We kick off our special two-part story ‘Band of Badges’.
Our News Center 23’s Emily Jimenez is bringing you an inside look into ‘Los Federales’ the special music group made up of the men who form our nation’s first line of defense.
A morning pep talk with his officers, Chief Manny Maldonado tells them, “You guys are expected to maintain the operations.”
This is Chief Manny Maldonado with Customs and Border Protection Field of Operations in Brownsville. This is his routine pep talk with the officers that protect our U.S. borders at the Veterans International Bridge Port of Entry.
Not too far along the Rio Grande River is Amador Carbajal with U.S. Border Patrol. Making sure the border is protected.
He says they try to get away, they try to fight.
But not only are Maldonado and Carbajal fulfilling a duty to their community during 10 hour work days along our border with Mexico, but they both lead a community outreach band.
We introduce you to the band. We begin with, “I’m Manny Maldonado, I’m with Customs and Border Protection I’m a chief CBP Officer Field Operations and I’m the lead vocalist for Los Federales.”
“Hi, I’m Amador Carbajal I play with Los Federales, I play saxophone, I do second voice and I’m the sound man I work for the U.S Border Patrol.”
They started calling us Los Federales because we’re all federal agents so it just stuck with us so a lot of people know us now as by Los Federales.”, Said Agent Carbajal.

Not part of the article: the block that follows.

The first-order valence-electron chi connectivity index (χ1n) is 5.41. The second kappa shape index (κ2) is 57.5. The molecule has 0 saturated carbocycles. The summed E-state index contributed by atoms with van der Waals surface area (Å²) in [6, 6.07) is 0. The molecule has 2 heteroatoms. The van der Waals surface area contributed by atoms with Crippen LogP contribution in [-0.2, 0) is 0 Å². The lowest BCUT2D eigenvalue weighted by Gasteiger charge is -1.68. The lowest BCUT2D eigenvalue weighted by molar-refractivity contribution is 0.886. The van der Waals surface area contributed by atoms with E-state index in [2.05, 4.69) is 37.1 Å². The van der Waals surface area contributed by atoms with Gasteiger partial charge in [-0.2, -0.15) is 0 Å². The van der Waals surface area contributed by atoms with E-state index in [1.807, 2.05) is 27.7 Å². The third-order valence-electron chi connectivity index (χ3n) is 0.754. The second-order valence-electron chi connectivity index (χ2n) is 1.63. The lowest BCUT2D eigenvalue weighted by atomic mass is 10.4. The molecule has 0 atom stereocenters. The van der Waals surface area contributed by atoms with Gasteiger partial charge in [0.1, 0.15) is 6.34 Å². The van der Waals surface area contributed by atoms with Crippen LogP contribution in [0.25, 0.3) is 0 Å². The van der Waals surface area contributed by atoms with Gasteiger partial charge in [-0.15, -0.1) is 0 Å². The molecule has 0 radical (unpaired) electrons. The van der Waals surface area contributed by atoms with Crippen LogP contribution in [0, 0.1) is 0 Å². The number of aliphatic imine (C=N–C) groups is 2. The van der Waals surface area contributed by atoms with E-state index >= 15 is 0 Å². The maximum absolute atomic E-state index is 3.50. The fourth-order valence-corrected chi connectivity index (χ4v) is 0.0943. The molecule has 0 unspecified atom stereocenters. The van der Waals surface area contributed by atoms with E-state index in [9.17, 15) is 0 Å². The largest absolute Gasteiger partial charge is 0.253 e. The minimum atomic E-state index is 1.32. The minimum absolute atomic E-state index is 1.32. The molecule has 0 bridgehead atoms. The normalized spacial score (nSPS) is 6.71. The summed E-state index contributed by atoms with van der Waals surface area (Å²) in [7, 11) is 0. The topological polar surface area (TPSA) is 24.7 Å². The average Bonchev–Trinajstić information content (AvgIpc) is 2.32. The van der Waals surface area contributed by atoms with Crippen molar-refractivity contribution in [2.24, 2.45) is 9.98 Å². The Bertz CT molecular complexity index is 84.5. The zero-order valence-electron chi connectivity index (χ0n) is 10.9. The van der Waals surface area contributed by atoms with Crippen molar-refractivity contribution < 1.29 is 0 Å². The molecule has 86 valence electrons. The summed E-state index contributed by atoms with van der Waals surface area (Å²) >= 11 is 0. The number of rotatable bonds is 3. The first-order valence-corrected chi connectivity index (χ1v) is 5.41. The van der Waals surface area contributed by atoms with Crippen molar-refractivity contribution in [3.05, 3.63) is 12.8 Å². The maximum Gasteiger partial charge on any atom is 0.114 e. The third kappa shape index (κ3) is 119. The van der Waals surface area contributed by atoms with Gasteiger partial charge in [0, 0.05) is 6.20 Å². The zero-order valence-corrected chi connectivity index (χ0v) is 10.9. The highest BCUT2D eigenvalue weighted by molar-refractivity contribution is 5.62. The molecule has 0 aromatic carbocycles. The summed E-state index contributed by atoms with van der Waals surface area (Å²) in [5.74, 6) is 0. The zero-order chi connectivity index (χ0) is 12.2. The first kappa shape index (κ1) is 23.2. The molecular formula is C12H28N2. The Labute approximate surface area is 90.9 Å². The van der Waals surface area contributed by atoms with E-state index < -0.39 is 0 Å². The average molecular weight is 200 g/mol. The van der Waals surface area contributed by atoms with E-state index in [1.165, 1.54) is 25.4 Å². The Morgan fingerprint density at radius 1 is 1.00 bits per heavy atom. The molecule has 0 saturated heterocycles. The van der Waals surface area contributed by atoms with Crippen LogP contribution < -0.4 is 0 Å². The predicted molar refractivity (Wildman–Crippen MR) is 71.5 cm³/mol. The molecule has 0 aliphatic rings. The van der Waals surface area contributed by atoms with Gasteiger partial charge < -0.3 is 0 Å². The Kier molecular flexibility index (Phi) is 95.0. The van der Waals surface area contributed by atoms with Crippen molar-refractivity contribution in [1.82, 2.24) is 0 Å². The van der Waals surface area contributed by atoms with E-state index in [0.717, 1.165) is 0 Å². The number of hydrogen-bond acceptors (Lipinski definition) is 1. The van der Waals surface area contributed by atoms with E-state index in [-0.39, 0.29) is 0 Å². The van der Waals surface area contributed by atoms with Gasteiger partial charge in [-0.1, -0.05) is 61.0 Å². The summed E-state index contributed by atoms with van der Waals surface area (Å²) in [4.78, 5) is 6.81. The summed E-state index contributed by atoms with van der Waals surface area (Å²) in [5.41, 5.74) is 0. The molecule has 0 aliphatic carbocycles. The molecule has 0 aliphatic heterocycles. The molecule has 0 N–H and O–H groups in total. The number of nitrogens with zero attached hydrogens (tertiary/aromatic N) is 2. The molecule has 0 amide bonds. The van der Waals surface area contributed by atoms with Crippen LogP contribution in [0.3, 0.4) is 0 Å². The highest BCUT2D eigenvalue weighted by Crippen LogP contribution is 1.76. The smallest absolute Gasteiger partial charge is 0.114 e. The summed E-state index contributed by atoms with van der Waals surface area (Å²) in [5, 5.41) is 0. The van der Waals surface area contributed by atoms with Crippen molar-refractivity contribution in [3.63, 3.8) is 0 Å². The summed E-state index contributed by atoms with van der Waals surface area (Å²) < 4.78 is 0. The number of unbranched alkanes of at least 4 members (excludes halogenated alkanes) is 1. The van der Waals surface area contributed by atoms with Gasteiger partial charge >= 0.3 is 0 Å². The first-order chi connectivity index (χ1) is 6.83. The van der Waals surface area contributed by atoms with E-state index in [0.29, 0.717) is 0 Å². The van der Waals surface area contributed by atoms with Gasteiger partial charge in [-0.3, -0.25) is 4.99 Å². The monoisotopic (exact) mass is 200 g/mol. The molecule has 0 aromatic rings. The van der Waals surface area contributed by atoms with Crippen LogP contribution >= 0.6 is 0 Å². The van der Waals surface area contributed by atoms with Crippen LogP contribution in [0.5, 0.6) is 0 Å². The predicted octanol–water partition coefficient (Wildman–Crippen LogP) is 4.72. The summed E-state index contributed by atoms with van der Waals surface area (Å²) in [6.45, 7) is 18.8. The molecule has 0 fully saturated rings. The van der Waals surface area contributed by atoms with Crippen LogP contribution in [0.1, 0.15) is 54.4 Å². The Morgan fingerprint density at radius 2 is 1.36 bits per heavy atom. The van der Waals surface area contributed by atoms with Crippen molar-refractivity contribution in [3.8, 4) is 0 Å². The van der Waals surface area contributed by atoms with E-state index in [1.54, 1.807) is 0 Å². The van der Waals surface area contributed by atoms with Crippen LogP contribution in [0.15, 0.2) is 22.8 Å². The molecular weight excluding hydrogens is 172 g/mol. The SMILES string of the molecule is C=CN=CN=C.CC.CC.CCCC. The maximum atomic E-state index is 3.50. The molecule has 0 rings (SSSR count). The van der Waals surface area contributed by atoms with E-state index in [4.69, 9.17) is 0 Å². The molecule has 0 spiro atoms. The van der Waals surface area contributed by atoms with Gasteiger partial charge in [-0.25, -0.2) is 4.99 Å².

Rewind back to four years ago at a Hispanic Heritage Celebration event for both agencies, Maldonado believed the best way to contribute to the event would be to play music rich in Mexican American Culture.
Chief Maldonado said, “I found that there were two guys that played the accordions, I played the accordion too. I played the guitar and I said let’s put something together. Mr. Amador Carbajal, he comes over and he says hey you guys going to put a band together? “
Agent Carbajal, “He says no we’re playing but we need a bass player do you play bass by any chance and I say, I play a little bit.”
Shortly after that, request after request came for Los Federales to perform at community events across the Rio Grande Valley. The band quickly grew up to include up to eight members.
“Joseph Flores and I play the Bajo sexto.”
“The name is Javier Nieto and I play the accordion.”
“Hi my name is Arnold Velasquez, I play the bass.”
“My name is Edgar Sanchez. I’m a Customs and Border Protection officer and I play drums.”
Chief Maldonado, “We became that connection to show that CBP, Customs and Border Protection, with US border patrol and the office of field operations, is one family doing something that we like, something that I think we’re pretty good at I think, and the agency is very supportive of being out there in the community and showing, being able to show our human side.”
What was the first song? Do you remember your first song?”
Chief Maldonado, “We sang one song that day, we said let’s sing one song and it’s called Chaparra de Mi Amor. From Ramon Ayala.”
Though most of the music they use to connect to our community is Tejano and Norteño, their song selection nowadays also includes Top 20, Rock, and Country.
Agent Amador Carbajal says, “We’re out there to entertain the people and to let them know what we do. We’re not saying hey is this person legal, no, we’re just there to play.”
Reporting in Brownsville, Emily Jimenez, KVEO News Center 23.
You now know who they are, you know they’re mission. How does the community respond?
Don’t miss out on the second part of this special two-part story, “Band of Badges”, tonight at ten. Only on News Center 23.